• Love to the Rogers’ clan at Christmas and always. May the chapter ahead of you and the one you’re writing now be laced with grace from above! Shalom.

  2. Oh Elaine, what a powerful post. Thank you for sharing it. It is true, sometimes God uses just the warmth, and the passion we have in a different way.

    • Thank you, Iris. I am touched that my family story in some way blesses yours. Merry Christmas, friend.

  3. Thank you for giving sound to your dad’s “barbaric yawp” when he could not. I am grateful for the privilege of hearing the Story from such a great storyteller. I will always treasure the time in your Dad’s classroom. Please tell him, from a former student, “O Captain, my Captain!”

    • I will, Matthew! You are so kind to leave a comment and a remembrance. Dad remembers you as well. Peace to you this Christmas.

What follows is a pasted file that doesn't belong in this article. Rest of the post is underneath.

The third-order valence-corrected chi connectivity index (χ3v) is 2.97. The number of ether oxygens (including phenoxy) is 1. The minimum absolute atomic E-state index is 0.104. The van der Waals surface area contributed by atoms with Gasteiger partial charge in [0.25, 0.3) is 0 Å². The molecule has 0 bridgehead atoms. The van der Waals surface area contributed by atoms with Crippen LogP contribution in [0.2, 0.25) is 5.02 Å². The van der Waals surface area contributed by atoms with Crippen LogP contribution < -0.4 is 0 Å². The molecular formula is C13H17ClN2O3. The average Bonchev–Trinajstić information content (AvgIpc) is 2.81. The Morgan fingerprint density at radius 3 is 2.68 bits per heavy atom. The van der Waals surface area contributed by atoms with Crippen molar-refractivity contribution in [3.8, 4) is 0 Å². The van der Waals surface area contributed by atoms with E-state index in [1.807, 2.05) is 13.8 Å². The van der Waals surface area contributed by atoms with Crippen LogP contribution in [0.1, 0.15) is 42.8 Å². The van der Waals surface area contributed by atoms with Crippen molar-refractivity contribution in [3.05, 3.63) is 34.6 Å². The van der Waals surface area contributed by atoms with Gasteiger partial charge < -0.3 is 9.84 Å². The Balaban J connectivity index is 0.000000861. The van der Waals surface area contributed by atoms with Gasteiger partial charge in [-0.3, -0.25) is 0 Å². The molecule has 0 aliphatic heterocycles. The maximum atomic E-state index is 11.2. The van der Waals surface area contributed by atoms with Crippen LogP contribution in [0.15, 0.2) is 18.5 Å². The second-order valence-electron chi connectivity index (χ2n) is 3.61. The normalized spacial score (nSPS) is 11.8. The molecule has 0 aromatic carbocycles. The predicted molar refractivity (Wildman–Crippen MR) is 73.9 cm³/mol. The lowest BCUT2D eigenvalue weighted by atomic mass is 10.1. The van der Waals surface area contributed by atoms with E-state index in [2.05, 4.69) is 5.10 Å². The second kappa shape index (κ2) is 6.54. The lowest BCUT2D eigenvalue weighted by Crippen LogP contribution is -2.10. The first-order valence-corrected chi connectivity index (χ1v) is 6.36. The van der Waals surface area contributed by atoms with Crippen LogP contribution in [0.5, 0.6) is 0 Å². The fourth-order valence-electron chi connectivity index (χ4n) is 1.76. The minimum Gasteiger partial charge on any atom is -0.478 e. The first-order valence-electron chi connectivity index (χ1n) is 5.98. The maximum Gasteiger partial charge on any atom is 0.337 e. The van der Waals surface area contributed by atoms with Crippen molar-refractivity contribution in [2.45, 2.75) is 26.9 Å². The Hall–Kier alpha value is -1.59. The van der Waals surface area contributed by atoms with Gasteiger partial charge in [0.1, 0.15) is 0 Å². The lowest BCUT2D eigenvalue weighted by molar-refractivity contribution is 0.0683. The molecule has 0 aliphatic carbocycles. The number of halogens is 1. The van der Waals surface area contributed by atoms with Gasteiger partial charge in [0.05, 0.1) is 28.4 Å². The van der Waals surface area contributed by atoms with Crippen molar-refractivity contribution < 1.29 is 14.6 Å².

4. I love hearing about this Elaine! And I agree…..his sermon is still in the working! What a blessing it always is to hear you talk about your father and mother and the sweet relationship you have with them! That’s something that not everyone has in their life. Thank you for sharing this.

    Merry Christmas!

    Marilyn

    • We are so blessed to have one another! I am so glad they’ll be with us this Christmas. Each day and each memory made is close to my heart. Merry Christmas, friend. You are loved.

  5. Not every sermon needs a stage. Not every manuscript needs eloquence. Not every word needs to be spoken. Instead our sermons just need to be lived in the shadow of Almighty God…

    Your words always speak to me, dear Elaine. I do appreciate reading this post so beautifully expressed. You are favored to have been raised by a dad like yours (and so am I, by my own father, not a preacher man, but he also lived sermons that only a few “heard” – cause he was a man of few words, but his life was a glorious sermon all by itself.) Much love to you dear friend.

    Lidia